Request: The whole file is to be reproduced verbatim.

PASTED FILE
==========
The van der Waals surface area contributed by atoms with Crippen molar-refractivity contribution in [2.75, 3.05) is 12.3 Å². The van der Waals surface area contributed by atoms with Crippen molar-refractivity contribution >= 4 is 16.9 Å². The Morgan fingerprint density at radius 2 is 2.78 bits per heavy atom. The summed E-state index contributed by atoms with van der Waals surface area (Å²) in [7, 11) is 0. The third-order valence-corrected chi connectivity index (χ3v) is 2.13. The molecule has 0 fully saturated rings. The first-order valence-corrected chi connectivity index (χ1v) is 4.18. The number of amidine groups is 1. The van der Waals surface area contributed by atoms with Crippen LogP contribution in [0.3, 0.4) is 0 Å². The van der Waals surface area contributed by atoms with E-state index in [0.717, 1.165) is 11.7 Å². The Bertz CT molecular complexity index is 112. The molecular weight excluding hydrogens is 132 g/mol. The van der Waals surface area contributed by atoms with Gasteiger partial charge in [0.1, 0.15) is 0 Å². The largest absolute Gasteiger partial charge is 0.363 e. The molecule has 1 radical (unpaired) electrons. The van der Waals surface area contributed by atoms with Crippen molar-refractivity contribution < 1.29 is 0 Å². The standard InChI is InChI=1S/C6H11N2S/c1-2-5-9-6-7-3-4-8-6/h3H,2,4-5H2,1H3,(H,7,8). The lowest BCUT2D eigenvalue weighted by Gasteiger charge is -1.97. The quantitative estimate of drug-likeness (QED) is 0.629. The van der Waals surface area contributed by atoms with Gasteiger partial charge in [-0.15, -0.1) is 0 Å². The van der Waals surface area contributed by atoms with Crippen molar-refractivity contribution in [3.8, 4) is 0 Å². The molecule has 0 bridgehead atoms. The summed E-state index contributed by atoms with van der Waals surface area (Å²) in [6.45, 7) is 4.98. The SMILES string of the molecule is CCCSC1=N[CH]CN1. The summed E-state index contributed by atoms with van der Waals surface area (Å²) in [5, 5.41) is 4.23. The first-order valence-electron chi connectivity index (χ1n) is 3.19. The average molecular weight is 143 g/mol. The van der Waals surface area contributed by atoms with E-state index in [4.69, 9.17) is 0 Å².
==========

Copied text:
The van der Waals surface area contributed by atoms with Crippen molar-refractivity contribution in [2.75, 3.05) is 12.3 Å². The van der Waals surface area contributed by atoms with Crippen molar-refractivity contribution >= 4 is 16.9 Å². The Morgan fingerprint density at radius 2 is 2.78 bits per heavy atom. The summed E-state index contributed by atoms with van der Waals surface area (Å²) in [7, 11) is 0. The third-order valence-corrected chi connectivity index (χ3v) is 2.13. The molecule has 0 fully saturated rings. The first-order valence-corrected chi connectivity index (χ1v) is 4.18. The number of amidine groups is 1. The van der Waals surface area contributed by atoms with Crippen LogP contribution in [0.3, 0.4) is 0 Å². The van der Waals surface area contributed by atoms with E-state index in [0.717, 1.165) is 11.7 Å². The Bertz CT molecular complexity index is 112. The molecular weight excluding hydrogens is 132 g/mol. The van der Waals surface area contributed by atoms with Gasteiger partial charge in [0.1, 0.15) is 0 Å². The largest absolute Gasteiger partial charge is 0.363 e. The molecule has 1 radical (unpaired) electrons. The van der Waals surface area contributed by atoms with Crippen molar-refractivity contribution < 1.29 is 0 Å². The standard InChI is InChI=1S/C6H11N2S/c1-2-5-9-6-7-3-4-8-6/h3H,2,4-5H2,1H3,(H,7,8). The lowest BCUT2D eigenvalue weighted by Gasteiger charge is -1.97. The quantitative estimate of drug-likeness (QED) is 0.629. The van der Waals surface area contributed by atoms with Gasteiger partial charge in [-0.15, -0.1) is 0 Å². The van der Waals surface area contributed by atoms with Crippen molar-refractivity contribution in [3.8, 4) is 0 Å². The molecule has 0 bridgehead atoms. The summed E-state index contributed by atoms with van der Waals surface area (Å²) in [6.45, 7) is 4.98. The SMILES string of the molecule is CCCSC1=N[CH]CN1. The summed E-state index contributed by atoms with van der Waals surface area (Å²) in [5, 5.41) is 4.23. The first-order valence-electron chi connectivity index (χ1n) is 3.19. The average molecular weight is 143 g/mol. The van der Waals surface area contributed by atoms with E-state index in [4.69, 9.17) is 0 Å².